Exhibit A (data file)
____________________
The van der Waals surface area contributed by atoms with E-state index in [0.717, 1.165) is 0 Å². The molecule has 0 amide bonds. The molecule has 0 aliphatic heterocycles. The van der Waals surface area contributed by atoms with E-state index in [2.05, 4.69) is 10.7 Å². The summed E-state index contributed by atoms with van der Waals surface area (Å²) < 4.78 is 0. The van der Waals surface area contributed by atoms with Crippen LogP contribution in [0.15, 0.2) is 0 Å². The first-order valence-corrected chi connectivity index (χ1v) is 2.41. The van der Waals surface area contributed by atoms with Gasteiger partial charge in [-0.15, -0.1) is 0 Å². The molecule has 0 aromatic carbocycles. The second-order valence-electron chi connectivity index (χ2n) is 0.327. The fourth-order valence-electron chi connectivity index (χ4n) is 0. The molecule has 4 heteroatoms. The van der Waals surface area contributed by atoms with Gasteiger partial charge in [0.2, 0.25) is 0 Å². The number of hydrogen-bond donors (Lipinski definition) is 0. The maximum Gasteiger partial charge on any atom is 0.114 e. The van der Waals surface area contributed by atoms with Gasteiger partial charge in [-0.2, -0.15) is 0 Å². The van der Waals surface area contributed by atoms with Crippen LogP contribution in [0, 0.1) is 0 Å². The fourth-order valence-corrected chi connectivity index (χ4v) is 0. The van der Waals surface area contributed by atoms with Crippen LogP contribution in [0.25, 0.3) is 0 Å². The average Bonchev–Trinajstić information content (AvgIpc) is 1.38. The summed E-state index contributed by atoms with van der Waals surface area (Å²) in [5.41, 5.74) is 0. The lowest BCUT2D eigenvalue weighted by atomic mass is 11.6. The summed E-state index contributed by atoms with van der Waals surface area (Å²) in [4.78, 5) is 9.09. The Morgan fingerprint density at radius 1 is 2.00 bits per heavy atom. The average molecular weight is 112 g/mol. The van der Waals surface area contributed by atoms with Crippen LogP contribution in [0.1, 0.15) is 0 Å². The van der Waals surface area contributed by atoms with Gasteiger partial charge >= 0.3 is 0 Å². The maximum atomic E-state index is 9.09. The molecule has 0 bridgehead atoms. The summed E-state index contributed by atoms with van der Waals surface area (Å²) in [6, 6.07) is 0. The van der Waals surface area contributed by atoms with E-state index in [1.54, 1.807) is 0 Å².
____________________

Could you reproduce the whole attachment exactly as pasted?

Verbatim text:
The van der Waals surface area contributed by atoms with E-state index in [0.717, 1.165) is 0 Å². The molecule has 0 amide bonds. The molecule has 0 aliphatic heterocycles. The van der Waals surface area contributed by atoms with E-state index in [2.05, 4.69) is 10.7 Å². The summed E-state index contributed by atoms with van der Waals surface area (Å²) < 4.78 is 0. The van der Waals surface area contributed by atoms with Crippen LogP contribution in [0.15, 0.2) is 0 Å². The first-order valence-corrected chi connectivity index (χ1v) is 2.41. The van der Waals surface area contributed by atoms with Gasteiger partial charge in [-0.15, -0.1) is 0 Å². The molecule has 0 aromatic carbocycles. The second-order valence-electron chi connectivity index (χ2n) is 0.327. The fourth-order valence-electron chi connectivity index (χ4n) is 0. The molecule has 4 heteroatoms. The van der Waals surface area contributed by atoms with Gasteiger partial charge in [0.2, 0.25) is 0 Å². The number of hydrogen-bond donors (Lipinski definition) is 0. The maximum Gasteiger partial charge on any atom is 0.114 e. The van der Waals surface area contributed by atoms with Gasteiger partial charge in [-0.2, -0.15) is 0 Å². The van der Waals surface area contributed by atoms with Crippen LogP contribution in [0, 0.1) is 0 Å². The fourth-order valence-corrected chi connectivity index (χ4v) is 0. The van der Waals surface area contributed by atoms with Crippen LogP contribution in [0.25, 0.3) is 0 Å². The average Bonchev–Trinajstić information content (AvgIpc) is 1.38. The summed E-state index contributed by atoms with van der Waals surface area (Å²) in [5.41, 5.74) is 0. The lowest BCUT2D eigenvalue weighted by atomic mass is 11.6. The summed E-state index contributed by atoms with van der Waals surface area (Å²) in [4.78, 5) is 9.09. The Morgan fingerprint density at radius 1 is 2.00 bits per heavy atom. The average molecular weight is 112 g/mol. The van der Waals surface area contributed by atoms with Crippen LogP contribution in [0.1, 0.15) is 0 Å². The van der Waals surface area contributed by atoms with Gasteiger partial charge >= 0.3 is 0 Å². The maximum atomic E-state index is 9.09. The molecule has 0 bridgehead atoms. The summed E-state index contributed by atoms with van der Waals surface area (Å²) in [6, 6.07) is 0. The van der Waals surface area contributed by atoms with E-state index in [1.54, 1.807) is 0 Å².